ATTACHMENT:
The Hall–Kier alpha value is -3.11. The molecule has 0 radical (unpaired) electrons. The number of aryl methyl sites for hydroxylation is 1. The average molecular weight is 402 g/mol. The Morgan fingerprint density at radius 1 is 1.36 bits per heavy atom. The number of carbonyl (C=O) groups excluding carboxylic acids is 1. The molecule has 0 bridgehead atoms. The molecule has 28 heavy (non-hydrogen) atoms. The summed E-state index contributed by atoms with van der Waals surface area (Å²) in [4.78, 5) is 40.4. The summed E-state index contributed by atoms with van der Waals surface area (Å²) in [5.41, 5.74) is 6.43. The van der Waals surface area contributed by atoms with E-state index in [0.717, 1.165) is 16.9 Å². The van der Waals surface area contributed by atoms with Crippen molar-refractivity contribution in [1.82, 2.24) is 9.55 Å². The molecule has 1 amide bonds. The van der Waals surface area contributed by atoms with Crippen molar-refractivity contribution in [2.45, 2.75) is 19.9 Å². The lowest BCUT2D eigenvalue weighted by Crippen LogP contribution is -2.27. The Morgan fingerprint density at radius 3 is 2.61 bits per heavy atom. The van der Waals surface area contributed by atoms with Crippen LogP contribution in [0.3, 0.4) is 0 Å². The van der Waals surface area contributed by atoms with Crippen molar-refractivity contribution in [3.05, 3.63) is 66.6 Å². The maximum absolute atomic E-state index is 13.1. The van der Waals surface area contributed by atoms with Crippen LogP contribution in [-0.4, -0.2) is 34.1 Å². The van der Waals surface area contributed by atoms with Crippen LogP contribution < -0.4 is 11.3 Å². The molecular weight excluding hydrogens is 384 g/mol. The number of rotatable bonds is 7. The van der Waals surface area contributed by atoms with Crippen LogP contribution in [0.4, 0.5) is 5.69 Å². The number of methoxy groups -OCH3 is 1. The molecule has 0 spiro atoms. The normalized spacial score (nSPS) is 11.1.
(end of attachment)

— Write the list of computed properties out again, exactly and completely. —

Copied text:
The Hall–Kier alpha value is -3.11. The molecule has 0 radical (unpaired) electrons. The number of aryl methyl sites for hydroxylation is 1. The average molecular weight is 402 g/mol. The Morgan fingerprint density at radius 1 is 1.36 bits per heavy atom. The number of carbonyl (C=O) groups excluding carboxylic acids is 1. The molecule has 0 bridgehead atoms. The molecule has 28 heavy (non-hydrogen) atoms. The summed E-state index contributed by atoms with van der Waals surface area (Å²) in [4.78, 5) is 40.4. The summed E-state index contributed by atoms with van der Waals surface area (Å²) in [5.41, 5.74) is 6.43. The van der Waals surface area contributed by atoms with E-state index in [0.717, 1.165) is 16.9 Å². The van der Waals surface area contributed by atoms with Crippen molar-refractivity contribution in [1.82, 2.24) is 9.55 Å². The molecule has 1 amide bonds. The van der Waals surface area contributed by atoms with Crippen molar-refractivity contribution in [2.45, 2.75) is 19.9 Å². The lowest BCUT2D eigenvalue weighted by Crippen LogP contribution is -2.27. The Morgan fingerprint density at radius 3 is 2.61 bits per heavy atom. The van der Waals surface area contributed by atoms with Crippen LogP contribution in [0.3, 0.4) is 0 Å². The van der Waals surface area contributed by atoms with Crippen molar-refractivity contribution in [3.05, 3.63) is 66.6 Å². The maximum absolute atomic E-state index is 13.1. The van der Waals surface area contributed by atoms with Crippen LogP contribution in [-0.4, -0.2) is 34.1 Å². The van der Waals surface area contributed by atoms with Crippen LogP contribution < -0.4 is 11.3 Å². The molecular weight excluding hydrogens is 384 g/mol. The number of rotatable bonds is 7. The van der Waals surface area contributed by atoms with Crippen LogP contribution in [0.4, 0.5) is 5.69 Å². The number of methoxy groups -OCH3 is 1. The molecule has 0 spiro atoms. The normalized spacial score (nSPS) is 11.1.